Tuesday, April 29, 2014

Homemade Wheel Hoe

I wanted to acquire a wheel hoe for my garden this year but I kept balking at the high price.  I was amazed that my "dream hoe" was going to cost at least $300!  So, when I saw this old kid's bike on the curb on garbage day, I grabbed it and took it to my shop.

I basically stripped all the controls, removed the chain, sprocket, crank, seat tube, front fork, and handlebars.  Then I cut it in half in front of the vertical tube and used one of the leftover framing tubes to form the main upright of the hoe.  To make the upright a bit longer, I used the "steering column", removed from the frame and cut just above the front forks.  Then I was able to re-insert the handlebars into the steering column and have a little bit of adjustment as to where and how the handlebar is oriented to the main column.  Something like this:

This first version was "quick and dirty" and the tool was mounted on a piece of soft steel bolted to the kickstand mounting plate.  The springiness of this mounting was actually quite pleasant in the field, but it was just an interim step while I waited for a stirrup hoe and turning plow to arrive from Hoss, a manufacturer of commercial wheel hoes.  These attachments cost about $20 each.  Here is the mounting I created for the Hoss attachments:

This mounting is affected by welding a flat piece of steel to the head of a 1/2" bolt, which is dropped through a solid block of wood and then bolted to the kick stand mounting plate on the rear forks.  This mounting has proved to be very robust--I have really pushed it hard through some nasty sod and the unit has held up well.  Building the unit this way makes fabricating the mount fairly straightforward, since the lower forks are basically parallel to the ground and all you need to do is lower the mounting surface to reach the ground.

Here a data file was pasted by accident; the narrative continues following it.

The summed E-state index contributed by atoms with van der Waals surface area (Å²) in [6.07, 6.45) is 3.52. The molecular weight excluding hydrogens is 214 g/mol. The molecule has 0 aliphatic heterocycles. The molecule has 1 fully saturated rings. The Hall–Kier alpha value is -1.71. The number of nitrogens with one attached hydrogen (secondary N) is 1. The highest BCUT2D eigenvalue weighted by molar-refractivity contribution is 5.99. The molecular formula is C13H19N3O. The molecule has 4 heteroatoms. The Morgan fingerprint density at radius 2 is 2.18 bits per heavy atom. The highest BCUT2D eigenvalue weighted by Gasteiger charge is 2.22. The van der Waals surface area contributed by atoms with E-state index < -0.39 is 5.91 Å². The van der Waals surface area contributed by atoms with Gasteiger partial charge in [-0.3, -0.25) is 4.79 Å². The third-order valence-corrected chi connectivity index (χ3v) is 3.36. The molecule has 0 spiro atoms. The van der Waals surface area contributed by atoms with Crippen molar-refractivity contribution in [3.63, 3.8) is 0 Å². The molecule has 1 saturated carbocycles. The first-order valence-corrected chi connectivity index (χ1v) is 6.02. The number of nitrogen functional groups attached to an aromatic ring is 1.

This bike had 20" wheels and a proportionally-sized frame (not sure how bike frames are measured).  The upright that I fabricated could be a bit longer, but it's fine the way it is.  The greatest barrier to someone trying this is the need to weld thin-wall tubing, which can be tricky.  I used gas welding, of course, tig welding would be ideal.  This type of tubing usually responds very well to bronze brazing, although this takes more preparation and tighter fitting joints to work well.  I brazed the upper joint and it came out really ugly and globby for some reason.  But brazing might be easier for someone who is not as comfortable welding tubing.

There are obviously many permutations regarding how the tool is mounted, but it's clear to me that it works best when the tool is up close to the wheel.  A piece of square tubing welded to the bike frame would work well.  I'm wondering if it wouldn't be possible to use the seat tube to mount the tool, thereby having a very quick height adjustment.  The seat tube in it's original position does not point in quite the right direction for this, but there may be a way to weld a new seat base tube into position and use this approach.

Good luck with your own project, I hope this information has helped you a little.